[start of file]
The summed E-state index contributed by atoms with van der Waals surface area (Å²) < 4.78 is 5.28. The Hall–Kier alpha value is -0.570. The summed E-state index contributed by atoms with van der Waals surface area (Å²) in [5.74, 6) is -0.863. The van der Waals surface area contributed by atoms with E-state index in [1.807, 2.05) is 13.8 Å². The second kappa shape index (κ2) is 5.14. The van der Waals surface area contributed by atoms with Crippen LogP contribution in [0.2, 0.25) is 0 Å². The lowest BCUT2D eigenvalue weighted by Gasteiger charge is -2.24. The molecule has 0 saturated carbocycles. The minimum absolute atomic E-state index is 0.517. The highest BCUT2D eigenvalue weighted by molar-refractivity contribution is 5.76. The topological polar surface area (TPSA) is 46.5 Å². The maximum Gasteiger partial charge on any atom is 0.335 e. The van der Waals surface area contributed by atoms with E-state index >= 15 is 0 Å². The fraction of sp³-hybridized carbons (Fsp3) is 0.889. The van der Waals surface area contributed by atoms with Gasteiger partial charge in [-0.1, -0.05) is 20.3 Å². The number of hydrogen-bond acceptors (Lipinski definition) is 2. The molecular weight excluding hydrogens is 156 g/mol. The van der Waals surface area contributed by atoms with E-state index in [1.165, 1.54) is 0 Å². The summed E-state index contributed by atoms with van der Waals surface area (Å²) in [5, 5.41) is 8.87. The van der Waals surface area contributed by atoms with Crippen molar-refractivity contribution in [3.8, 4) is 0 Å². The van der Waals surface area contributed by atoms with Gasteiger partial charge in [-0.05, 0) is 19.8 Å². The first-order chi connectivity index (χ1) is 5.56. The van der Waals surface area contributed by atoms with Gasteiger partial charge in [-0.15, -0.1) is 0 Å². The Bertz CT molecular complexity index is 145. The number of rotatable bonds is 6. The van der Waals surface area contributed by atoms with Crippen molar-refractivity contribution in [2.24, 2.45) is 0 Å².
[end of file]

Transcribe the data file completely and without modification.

The summed E-state index contributed by atoms with van der Waals surface area (Å²) < 4.78 is 5.28. The Hall–Kier alpha value is -0.570. The summed E-state index contributed by atoms with van der Waals surface area (Å²) in [5.74, 6) is -0.863. The van der Waals surface area contributed by atoms with E-state index in [1.807, 2.05) is 13.8 Å². The second kappa shape index (κ2) is 5.14. The van der Waals surface area contributed by atoms with Crippen LogP contribution in [0.2, 0.25) is 0 Å². The lowest BCUT2D eigenvalue weighted by Gasteiger charge is -2.24. The molecule has 0 saturated carbocycles. The minimum absolute atomic E-state index is 0.517. The highest BCUT2D eigenvalue weighted by molar-refractivity contribution is 5.76. The topological polar surface area (TPSA) is 46.5 Å². The maximum Gasteiger partial charge on any atom is 0.335 e. The van der Waals surface area contributed by atoms with E-state index >= 15 is 0 Å². The fraction of sp³-hybridized carbons (Fsp3) is 0.889. The van der Waals surface area contributed by atoms with Gasteiger partial charge in [-0.1, -0.05) is 20.3 Å². The number of hydrogen-bond acceptors (Lipinski definition) is 2. The molecular weight excluding hydrogens is 156 g/mol. The van der Waals surface area contributed by atoms with E-state index in [1.165, 1.54) is 0 Å². The summed E-state index contributed by atoms with van der Waals surface area (Å²) in [5, 5.41) is 8.87. The van der Waals surface area contributed by atoms with Crippen molar-refractivity contribution in [3.8, 4) is 0 Å². The van der Waals surface area contributed by atoms with Gasteiger partial charge in [-0.05, 0) is 19.8 Å². The first-order chi connectivity index (χ1) is 5.56. The van der Waals surface area contributed by atoms with Gasteiger partial charge in [-0.15, -0.1) is 0 Å². The Bertz CT molecular complexity index is 145. The number of rotatable bonds is 6. The van der Waals surface area contributed by atoms with Crippen molar-refractivity contribution in [2.24, 2.45) is 0 Å².